In TDMA, each of the modems (e.g. modems 310, 320, and 330) are synchronized in time with each other. Typically, this is carried out using various methods, including “ranging’” where the CMTS 370, or another upstream device, determines how far away in distance each modem is located, and assigns an optimal transmission time slot to each modem to avoid transmission interference with other modems. Various mechanisms are employed to carry out the time slot assignment. As one example among many, message-based signaling may be employed to convey the time slot information to the modems. Furthermore, various mechanisms are employed to ensure that no two TDMA time slots overlap one another as such overlaps can lead to data collisions. One such mechanism, employs guard bands that are periods between time slots where none of the modems perform upstream transmission. Naturally, the presence of guard bands is wasteful as they reduce the available data bandwidth for upstream transmission.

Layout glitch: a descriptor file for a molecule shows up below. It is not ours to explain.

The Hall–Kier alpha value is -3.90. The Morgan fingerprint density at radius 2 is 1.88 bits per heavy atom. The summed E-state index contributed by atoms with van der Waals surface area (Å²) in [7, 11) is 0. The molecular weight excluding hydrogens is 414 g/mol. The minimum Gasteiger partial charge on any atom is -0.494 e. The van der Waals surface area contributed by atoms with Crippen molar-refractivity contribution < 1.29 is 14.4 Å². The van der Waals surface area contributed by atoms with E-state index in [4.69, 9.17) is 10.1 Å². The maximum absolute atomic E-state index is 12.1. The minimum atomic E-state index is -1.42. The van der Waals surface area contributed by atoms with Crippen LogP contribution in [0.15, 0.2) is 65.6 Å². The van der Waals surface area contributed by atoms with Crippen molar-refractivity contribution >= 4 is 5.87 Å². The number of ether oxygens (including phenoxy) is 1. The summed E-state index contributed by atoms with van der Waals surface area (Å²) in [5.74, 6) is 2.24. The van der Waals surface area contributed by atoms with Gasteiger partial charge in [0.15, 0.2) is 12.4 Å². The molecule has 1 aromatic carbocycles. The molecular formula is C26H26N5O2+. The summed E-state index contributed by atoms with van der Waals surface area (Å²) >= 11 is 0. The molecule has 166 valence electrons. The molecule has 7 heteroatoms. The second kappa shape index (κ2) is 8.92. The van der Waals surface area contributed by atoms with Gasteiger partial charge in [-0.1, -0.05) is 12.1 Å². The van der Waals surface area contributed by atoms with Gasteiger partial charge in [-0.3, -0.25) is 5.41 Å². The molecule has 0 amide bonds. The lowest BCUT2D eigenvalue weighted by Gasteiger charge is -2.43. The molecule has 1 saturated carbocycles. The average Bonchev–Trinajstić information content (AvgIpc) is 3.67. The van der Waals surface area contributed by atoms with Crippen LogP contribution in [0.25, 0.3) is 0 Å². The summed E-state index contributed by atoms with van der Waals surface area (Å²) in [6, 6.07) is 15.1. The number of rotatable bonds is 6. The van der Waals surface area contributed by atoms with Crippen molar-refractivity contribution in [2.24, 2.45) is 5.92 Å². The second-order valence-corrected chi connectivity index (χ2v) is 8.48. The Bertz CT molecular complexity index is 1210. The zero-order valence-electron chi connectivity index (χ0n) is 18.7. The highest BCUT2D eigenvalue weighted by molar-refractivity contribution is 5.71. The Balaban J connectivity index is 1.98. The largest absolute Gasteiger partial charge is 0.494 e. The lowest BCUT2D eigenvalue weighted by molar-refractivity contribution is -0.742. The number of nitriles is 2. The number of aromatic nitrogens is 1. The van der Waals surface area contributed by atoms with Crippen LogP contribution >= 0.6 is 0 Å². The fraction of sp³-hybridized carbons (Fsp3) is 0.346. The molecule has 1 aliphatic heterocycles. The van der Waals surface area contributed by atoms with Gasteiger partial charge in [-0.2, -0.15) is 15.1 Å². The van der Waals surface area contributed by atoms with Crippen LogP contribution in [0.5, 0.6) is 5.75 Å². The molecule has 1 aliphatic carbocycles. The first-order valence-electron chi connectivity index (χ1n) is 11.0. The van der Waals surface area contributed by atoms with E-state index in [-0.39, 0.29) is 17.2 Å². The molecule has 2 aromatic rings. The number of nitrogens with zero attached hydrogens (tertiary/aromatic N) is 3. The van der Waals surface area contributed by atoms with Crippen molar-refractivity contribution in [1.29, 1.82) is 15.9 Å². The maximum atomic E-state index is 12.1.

When no guard bands are employed, a first laser transmitter located in a first modem may not be completely turned off while a second laser transmitter in a second modem begins to emit light, thereby leading to the two light beams colliding with each other and leading to data loss or corruption. It can be understood that the laser transmitters should be turned on or turned off in a minimal amount of time to avoid wasting upstream bandwidth. It can also be understood that optical components of an optical system are typically expensive, and consequently, there is a need to provide systems that are cost-effective. The modems, such as for example, modem 310, include an upstream transmitter 300, which incorporates a laser transmitter and associated circuitry.
Attention is now drawn to
Laser transmitter 420 receives an electrical signal via line 410 and transmits an optical signal into optical link 361, which transports the signal into PON combiner/splitter 360 of